• Added saturation to make the colors more pleasing.

To further complicate the matter, we have no way to know how far off the Auto White Balance might have been. And we don't know what post-processing the photographer might have given the camera jpeg before uploading it to Wikipedia.

What we do know is that no physical painting made with real paints on a real canvas has a dynamic range that extends from solid black to solid white. And looking more closely at the photograph's tonal range — the "marching ant lines" in the image below indicate the portion of the image used to make the displayed histogram — indeed portions of the photograph are solid white and portions are solid black:

So the bad news is that unfortunately we haven't learned very much about Kenyon Cox's actual color palette. But we have excellent reasons to suspect that the original painting is considerably less colorful than the photograph, and we can attribute the technicolor Hue splotches in the shadows and highlights to artifacts created by clipped and near-clipped channel values in the Wikipedia photograph. And perhaps we've learned to be suspicious of colors in photographs of artwork.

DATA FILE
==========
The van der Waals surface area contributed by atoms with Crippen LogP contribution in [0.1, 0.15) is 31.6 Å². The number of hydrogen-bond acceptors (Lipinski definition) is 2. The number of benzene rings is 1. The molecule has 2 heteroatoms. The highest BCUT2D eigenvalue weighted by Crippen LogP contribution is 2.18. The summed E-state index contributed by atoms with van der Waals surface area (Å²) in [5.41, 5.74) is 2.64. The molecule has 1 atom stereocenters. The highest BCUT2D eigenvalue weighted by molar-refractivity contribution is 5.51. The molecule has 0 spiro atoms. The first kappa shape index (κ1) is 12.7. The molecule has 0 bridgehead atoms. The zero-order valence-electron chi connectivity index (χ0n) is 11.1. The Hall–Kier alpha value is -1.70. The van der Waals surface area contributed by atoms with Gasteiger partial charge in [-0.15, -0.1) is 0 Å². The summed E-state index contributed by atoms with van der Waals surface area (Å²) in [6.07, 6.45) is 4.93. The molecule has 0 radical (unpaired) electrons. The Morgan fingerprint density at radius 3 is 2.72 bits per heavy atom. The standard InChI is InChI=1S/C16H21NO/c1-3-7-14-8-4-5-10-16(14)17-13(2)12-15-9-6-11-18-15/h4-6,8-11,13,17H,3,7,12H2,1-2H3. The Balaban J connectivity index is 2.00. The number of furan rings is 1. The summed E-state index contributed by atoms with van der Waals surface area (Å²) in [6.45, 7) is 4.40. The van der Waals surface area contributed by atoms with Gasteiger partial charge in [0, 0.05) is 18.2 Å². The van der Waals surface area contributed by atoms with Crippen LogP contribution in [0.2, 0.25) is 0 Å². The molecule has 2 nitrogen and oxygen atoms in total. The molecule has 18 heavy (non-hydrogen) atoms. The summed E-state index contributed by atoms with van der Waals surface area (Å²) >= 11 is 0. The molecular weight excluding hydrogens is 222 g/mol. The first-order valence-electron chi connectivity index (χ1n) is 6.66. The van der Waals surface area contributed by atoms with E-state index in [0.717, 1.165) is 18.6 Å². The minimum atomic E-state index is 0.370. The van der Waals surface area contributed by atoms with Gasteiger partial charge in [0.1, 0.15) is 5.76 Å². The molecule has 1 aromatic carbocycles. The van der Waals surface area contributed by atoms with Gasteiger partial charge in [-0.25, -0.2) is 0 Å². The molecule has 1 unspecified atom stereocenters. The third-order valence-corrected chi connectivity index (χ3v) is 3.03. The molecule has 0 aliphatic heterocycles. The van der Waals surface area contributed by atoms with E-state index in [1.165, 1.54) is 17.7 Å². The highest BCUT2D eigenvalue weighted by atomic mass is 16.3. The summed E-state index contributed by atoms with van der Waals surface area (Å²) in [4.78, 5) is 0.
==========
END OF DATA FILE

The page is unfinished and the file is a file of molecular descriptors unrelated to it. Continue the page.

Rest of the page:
A more colorimetrically accurate reproduction of Cox's portrait of Saint-Gaudens

It would be nice to find another and hopefully more colorimetrically accurate reproduction of the original portrait. Which I did. Kenyon Cox's actual portrait of Saint-Gaudens currently belongs to the Metropolitan Museum of Art, which supplies a digital version of the painting that is accompanied by an OASC icon that clearly identifies the painting as both public domain and part of their Open Access for Scholarly Content, and also provides a link to a high resolution downloadable digitized version of the painting:

The Met Museum's digitized version of Kenyon Cox's portrait
For easy comparison, the Wikipedia photograph of Kenyon Cox's portrait

Well, the Met Museum reproduction of Kenyon Cox's portrait of Saint-Gaudens is certainly a lot less colorful than the Wikipedia photograph! And speaking frankly, I somewhat prefer the Wikipedia photograph. Sigh. For what it's worth I never claimed to have refined artistic sensibilities.

Summary and on to Part 2

Section B of this tutorial compares and contrasts the LCH and HSV blend modes:

  • LCH is a physically meaningful color space that is based on how we perceive colors and color differences. HSV is a computationally fast way to approximate how we perceive colors.